radiant heat question

Discussion in 'Boiler Forum' started by donk, Oct 18, 2009.

  1. donk

    donk New Member

    Jan 15, 2007
    My son is renovating the basement of his 1940's era house. He's having the big old iron hot-water radiator pipes that hang below the ceiling replaced with flexible black Pex(?) tubing and put up into the ceiling. A plumber mentioned to him that some people are choosing to dispose of the radiators and instead just loop the pex tubing all around inside the walls behind the drywall - like radiant heat.
    My questions are: does anyone have an opinion about this? Will it cost more to heat a room like this instead of having a radiator in it? Are there any other pros or cons?
  2. Dana

    Dana In the trades

    Jan 14, 2009
    Radiant floors are "cruisin' in yer socks" cushy, and can usually operate as lower temperatures than old-skool radiators. For every 10F that you can lower the water temp you reap about a ~3% savings in fuel use. If you can heat the place using the floors as radiators with 120F water instead of 180F, that's a 15-20% savings.

    If you're doing just one room with low-temp radiation and still need high temp everywhere else it makes for a more complicated system design, but it can be done. If it can all be done with low temp water, further big savings can be gotten out of a condensing boiler. Running one small zone of "staple up" retrofit radiant with low temp water usually requires a buffer tank to keep the boiler from short-cycling and losing efficiency, but properly buffered it's more efficient than high temp hydronic.

    Retrofitting radiant floor is expensive, and won't pay back in fuel savings alone, but in creature-comfort it does big-time. It may never pay back ever on fuel savings alone, but radiant floors are nice, and a value adder at resale time.

    It's a big subject- hire a pro who stands by their work, and understands your efficiency, cost, & comfort goals.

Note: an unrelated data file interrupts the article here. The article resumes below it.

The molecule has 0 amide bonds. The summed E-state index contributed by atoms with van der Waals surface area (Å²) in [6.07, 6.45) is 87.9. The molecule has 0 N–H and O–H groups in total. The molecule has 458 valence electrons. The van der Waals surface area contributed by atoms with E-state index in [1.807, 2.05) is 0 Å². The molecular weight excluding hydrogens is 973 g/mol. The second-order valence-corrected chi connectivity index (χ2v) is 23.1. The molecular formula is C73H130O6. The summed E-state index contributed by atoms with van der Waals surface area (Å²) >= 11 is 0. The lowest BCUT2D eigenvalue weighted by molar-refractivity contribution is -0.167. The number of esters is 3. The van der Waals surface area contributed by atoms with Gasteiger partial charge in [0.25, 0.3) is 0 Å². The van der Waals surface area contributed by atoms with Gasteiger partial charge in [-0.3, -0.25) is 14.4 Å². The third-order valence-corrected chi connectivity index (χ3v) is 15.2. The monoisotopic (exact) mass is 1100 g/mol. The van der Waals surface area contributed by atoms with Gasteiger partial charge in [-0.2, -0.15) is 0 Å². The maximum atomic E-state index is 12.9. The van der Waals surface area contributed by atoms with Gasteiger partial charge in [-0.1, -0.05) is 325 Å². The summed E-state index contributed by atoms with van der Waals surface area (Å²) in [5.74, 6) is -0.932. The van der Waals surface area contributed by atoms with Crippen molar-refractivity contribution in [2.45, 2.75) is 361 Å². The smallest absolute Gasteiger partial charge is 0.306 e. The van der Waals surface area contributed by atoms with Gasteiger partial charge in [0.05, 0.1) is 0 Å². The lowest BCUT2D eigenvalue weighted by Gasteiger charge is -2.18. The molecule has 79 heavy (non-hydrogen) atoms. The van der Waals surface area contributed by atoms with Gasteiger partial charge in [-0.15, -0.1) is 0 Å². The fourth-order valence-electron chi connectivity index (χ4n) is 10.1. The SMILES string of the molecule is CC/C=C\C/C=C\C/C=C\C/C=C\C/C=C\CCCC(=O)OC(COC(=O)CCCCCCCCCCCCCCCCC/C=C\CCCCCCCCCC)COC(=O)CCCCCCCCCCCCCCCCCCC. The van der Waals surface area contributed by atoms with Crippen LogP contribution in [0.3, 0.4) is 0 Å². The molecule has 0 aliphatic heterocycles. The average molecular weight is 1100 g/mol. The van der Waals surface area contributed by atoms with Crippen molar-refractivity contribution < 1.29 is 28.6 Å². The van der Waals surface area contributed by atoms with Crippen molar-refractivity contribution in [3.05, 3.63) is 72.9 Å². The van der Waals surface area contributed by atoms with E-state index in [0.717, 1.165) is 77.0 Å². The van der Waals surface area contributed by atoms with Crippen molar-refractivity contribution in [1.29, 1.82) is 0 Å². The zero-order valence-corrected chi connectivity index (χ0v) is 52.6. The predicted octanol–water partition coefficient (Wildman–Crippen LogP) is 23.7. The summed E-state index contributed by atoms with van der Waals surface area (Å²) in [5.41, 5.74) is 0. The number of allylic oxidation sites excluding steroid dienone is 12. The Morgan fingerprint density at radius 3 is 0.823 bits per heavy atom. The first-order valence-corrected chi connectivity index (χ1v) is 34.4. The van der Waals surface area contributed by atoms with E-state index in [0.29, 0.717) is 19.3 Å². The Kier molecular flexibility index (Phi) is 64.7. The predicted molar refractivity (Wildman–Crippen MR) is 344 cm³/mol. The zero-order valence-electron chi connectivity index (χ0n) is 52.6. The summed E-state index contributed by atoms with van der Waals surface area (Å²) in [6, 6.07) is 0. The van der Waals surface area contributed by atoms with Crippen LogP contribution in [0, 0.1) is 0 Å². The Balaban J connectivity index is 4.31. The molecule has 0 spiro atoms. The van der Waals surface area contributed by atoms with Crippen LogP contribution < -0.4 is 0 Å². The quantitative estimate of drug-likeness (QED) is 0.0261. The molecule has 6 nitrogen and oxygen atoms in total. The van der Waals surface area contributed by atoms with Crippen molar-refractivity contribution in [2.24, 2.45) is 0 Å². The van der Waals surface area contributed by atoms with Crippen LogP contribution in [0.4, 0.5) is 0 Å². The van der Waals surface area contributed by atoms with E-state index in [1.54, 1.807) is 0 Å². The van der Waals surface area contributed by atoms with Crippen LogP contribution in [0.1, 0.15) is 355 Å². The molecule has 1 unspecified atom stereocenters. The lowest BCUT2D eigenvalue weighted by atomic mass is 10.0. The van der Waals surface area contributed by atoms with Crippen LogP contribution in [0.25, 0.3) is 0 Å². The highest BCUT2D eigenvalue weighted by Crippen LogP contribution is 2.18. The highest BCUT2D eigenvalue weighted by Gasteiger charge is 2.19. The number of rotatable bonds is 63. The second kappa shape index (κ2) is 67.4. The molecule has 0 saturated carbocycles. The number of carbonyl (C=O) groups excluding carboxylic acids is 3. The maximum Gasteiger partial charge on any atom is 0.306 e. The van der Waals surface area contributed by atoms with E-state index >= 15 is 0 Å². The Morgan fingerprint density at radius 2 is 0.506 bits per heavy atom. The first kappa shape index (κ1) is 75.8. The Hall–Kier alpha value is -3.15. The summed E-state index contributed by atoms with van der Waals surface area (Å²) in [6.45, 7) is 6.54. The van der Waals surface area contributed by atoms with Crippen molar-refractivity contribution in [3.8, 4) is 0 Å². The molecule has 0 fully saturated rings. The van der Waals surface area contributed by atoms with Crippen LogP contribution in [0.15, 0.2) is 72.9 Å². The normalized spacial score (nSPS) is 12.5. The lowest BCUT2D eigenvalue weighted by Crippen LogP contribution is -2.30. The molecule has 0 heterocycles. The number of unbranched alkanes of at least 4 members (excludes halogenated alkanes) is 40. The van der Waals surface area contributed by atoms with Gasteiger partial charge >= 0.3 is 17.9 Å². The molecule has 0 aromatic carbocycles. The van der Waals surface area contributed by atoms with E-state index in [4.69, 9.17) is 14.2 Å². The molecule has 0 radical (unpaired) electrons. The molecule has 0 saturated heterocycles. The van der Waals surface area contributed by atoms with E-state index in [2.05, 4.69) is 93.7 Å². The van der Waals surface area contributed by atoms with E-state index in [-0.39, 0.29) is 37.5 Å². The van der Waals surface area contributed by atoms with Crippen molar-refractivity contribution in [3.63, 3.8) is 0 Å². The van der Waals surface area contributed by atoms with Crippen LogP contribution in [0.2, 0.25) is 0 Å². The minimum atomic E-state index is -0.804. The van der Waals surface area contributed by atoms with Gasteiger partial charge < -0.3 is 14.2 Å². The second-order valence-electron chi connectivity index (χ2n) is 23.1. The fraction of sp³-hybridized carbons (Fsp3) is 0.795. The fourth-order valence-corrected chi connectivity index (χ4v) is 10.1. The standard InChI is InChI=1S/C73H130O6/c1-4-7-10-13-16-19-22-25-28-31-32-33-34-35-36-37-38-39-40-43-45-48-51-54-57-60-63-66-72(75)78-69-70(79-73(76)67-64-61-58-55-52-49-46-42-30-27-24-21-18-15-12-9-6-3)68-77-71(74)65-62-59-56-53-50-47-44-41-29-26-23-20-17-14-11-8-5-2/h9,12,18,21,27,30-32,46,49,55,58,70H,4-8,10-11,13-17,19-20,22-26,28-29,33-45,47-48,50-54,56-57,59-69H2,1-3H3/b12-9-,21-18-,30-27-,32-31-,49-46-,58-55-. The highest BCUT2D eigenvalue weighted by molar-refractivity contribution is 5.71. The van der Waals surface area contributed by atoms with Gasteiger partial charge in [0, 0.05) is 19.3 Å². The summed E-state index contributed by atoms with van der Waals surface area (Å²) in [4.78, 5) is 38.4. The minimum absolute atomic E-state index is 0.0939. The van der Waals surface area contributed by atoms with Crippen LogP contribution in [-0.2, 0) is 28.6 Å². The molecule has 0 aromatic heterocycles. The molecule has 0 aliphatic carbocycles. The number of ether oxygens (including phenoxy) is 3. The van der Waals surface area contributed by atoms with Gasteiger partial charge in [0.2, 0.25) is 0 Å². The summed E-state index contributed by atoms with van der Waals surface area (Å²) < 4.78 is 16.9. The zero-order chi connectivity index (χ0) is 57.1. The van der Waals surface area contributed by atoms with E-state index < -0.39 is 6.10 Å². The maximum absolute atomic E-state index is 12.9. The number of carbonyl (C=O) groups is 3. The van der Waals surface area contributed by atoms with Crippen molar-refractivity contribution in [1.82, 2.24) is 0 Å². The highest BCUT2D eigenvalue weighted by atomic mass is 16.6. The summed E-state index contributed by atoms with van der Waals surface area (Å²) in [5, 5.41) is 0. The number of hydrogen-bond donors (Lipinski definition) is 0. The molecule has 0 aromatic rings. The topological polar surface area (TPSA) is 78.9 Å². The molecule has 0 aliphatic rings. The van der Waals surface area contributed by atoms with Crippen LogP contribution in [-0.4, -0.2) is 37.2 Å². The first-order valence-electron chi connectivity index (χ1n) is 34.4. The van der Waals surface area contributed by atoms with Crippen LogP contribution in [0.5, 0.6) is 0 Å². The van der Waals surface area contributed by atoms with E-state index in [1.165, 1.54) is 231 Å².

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  4. nhmaster

    nhmaster Master Plumber

    Jul 30, 2008
    Tech. Instructor
    S. Maine
    water temperatures for staple up radiant will run much higher than in floor will, and there is a good chance that you will still need supplimental baseboard because it is very difficult to get enough heat output from a staple up job. that said, comfort is sometines worth paying for. Incidentally, the operation cost of radiant is not usually signifigantly lower than traditional methods. If it tankes 100,000 btu/hr to heat the envelope that is what you need to deliver regardless of how it gets there. Granted, most people run the thermostat lower with radiant because it makes them feel more comfortable at lower temperatures. Very often, the cost of the installation and equipment far out weighs any cost pay back ratio, especially when you add in the cost of a 95% plus high efficiency boiler.
  5. Dana

    Dana In the trades

    Jan 14, 2009
    The 95% boiler certainly isn't a requirement, and the payback on it will be much slower with staple-up than slab due to the higher water temps.

    But even an 80% AFUE boiler can run radiant floors, and if you can deliver the heat at 130-150F, instead of 170-200F the savings are still ~3%/10F.

    But it definitely falls under the heating of "luxury upgrade", and definitely not "cost-effective efficiency upgrade", in most retrofits. It's more efficient, yes, but not so much that you'll make it up in fuel savings. The same efficiency can be had by increasing the size of your radiation by 50-75% and running lower temps. (Running extra baseboard it ridiculously cheap compared to retrofit radiant floor.)
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